DLESE 2004 Annual Meeting - fill the gaps in representation!
Do you teach or have colleagues that teach in Washington, Oregon, Nevada, Utah, Wyoming, Montana, North Dakota, South Dakota, Nebraska, Kansas, Connecticut, and Hawaii? Representation from these states is needed to provide geographic balance to the DLESE 2004 Annual Meeting. The meeting is for teachers at all levels, resource and library developers, data and service providers, and researchers, and will focus on how to make effective use of the library and its services for teaching and learning about the Earth. Please encourage your colleagues from these areas to complete the Call for Interest by close of business on Thursday, March 25. Keep watch on What's New at DLESE for further information about registration, targeted for April availability.
Are you an educator interested in reviewing a DLESE resource? We have a new list of resources that need reviewing. This is a critical activity, since it helps make DLESE a useful, trusted source for online resources. View new resources under review. The resources cover topics about the environment, life sciences, atmosphere/climate, social sciences/humanities, solid Earth, and space sciences. Your effort is greatly appreciated!
The Understanding Evolution website offers teachers valuable support for teaching and learning about evolution. Coming online in February of this year, and funded by the National Science Foundation and the Howard Hughes Medical Institute (HHMI), the website was created jointly by UC Berkeley's Museum of Paleontology and the National Center for Science Education. The Museum of Paleontology's director of education and public programs Judy Scotchmore noted in a recent article announcing the site that "Many K-12 teachers don't have a strong science background, so there is some discomfort in teaching evolution, which is perceived by some as controversial. We provide a comfort zone. Teachers can use this website to increase their confidence level so they can teach evolution enthusiastically in the classroom." The heart of the site is Evolution 101, which can serve as a primer to evolutionary theory or an intensive course in the nitty gritty details of speciation, micro- and macroevolution, and ongoing research into how evolution happens. Strategies for teaching and responding to student misconceptions and roadblocks are offered. There are numerous practical examples of how evolution impacts our daily lives, including over 50 lesson plans and activities.
DLESE now offers a Teachable Topics section that helps you capitalize on and teach 'hot' topics in the news. It divides such topics into subtopics and links them to resources specifically chosen to help teach about them. Current topics include: Mars rover landings and oceans.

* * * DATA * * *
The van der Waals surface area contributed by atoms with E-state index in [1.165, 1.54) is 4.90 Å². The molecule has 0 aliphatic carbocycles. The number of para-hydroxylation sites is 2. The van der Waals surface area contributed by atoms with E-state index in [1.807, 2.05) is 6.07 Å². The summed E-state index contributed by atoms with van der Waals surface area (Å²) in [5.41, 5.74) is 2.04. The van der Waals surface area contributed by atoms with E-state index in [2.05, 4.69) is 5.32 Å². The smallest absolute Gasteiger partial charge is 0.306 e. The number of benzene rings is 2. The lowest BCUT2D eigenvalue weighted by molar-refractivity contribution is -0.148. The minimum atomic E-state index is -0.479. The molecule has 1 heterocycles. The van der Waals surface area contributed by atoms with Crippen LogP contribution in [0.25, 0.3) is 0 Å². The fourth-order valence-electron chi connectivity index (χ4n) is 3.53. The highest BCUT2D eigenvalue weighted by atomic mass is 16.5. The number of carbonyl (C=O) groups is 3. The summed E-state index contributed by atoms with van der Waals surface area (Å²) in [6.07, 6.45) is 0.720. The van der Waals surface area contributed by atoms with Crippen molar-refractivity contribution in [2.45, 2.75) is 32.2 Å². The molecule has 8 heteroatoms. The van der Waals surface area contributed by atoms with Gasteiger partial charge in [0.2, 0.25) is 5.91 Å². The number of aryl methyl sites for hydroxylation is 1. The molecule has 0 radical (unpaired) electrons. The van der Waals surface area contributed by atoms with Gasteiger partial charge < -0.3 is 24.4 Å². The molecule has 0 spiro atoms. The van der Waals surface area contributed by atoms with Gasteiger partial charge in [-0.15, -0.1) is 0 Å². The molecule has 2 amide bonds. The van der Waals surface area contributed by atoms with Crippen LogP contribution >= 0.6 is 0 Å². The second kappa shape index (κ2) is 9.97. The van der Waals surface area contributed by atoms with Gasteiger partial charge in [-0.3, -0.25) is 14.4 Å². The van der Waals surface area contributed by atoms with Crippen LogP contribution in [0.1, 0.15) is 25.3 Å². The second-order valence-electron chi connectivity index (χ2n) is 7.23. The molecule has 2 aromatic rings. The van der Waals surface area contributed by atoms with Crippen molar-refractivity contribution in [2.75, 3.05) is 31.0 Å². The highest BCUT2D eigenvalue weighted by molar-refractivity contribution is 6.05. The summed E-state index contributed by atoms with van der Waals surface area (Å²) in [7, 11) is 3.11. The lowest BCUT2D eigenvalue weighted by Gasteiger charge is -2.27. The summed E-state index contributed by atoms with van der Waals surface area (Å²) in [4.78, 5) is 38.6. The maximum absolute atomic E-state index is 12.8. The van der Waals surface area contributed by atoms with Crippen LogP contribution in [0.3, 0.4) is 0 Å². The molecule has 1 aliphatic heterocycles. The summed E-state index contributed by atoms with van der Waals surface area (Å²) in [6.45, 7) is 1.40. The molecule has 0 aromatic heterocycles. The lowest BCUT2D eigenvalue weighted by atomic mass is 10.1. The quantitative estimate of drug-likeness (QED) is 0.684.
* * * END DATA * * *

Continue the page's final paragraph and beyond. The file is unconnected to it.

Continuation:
The Resources of Interest page lists favorite resources that have been suggested by community members and which appear on the DLESE home page for a month, like the Understanding Evolution site currently featured. Examples of exemplary resources for the K - 5 , 6 - 8 , 9 - 12 , and undergraduate levels are also available if you want to find a quick listing of good resources. Teachable Topics and the grade-level appropriate Resources of Interest lists are available from the For Educators page on dlese.org as well as from the View previously featured resources of interest link at the bottom of the DLESE homepage.
Earthworks is a free, six-day workshop in the Rocky Mountains, designed to help you create Earth system science research projects for your students. The workshop takes place June 19-25, 2004. Deadline for application is April 16. The workshop is designed for new in-service teachers, but is also suitable for experienced teachers who want to learn more about Earth system science. No previous knowledge of Earth science is required. This year's Earthworks will be held at the Cal-Wood Conservation Education Resource Center, approximately 15 miles northwest of Boulder, Colorado. Travel, lodging, meals and curriculum materials are provided at no charge. Accommodations will be dormitory-style camp lodging, and a limited number of outdoor campsites. University credit is available at cost. Please see the website for more information. Earthworks is sponsored by the Cooperative Institute for Research in Environmental Sciences (CIRES) at the University of Colorado. To apply, go to http://cires.colorado.edu/~k12/earthworks.
If you will be at the national convention of NSTA in Atlanta from April 1-4, stop by the DLESE booth (Booth 754) in the exhibitor's hall to try out search strategies, obtain handouts, and sign up for give-aways. Please plan on attending the NSDL/DLESE Reception, on Saturday, April 3, from 5:30 - 7:30 PM (at the Marriott Marquis, Garden Terrace), providing an introduction to the National Science Digital Library (NSDL) and the Digital Library for Earth System Education (DLESE). Other DLESE-related activities at NSTA include:
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Photo credits: Flower photo by Don Davis.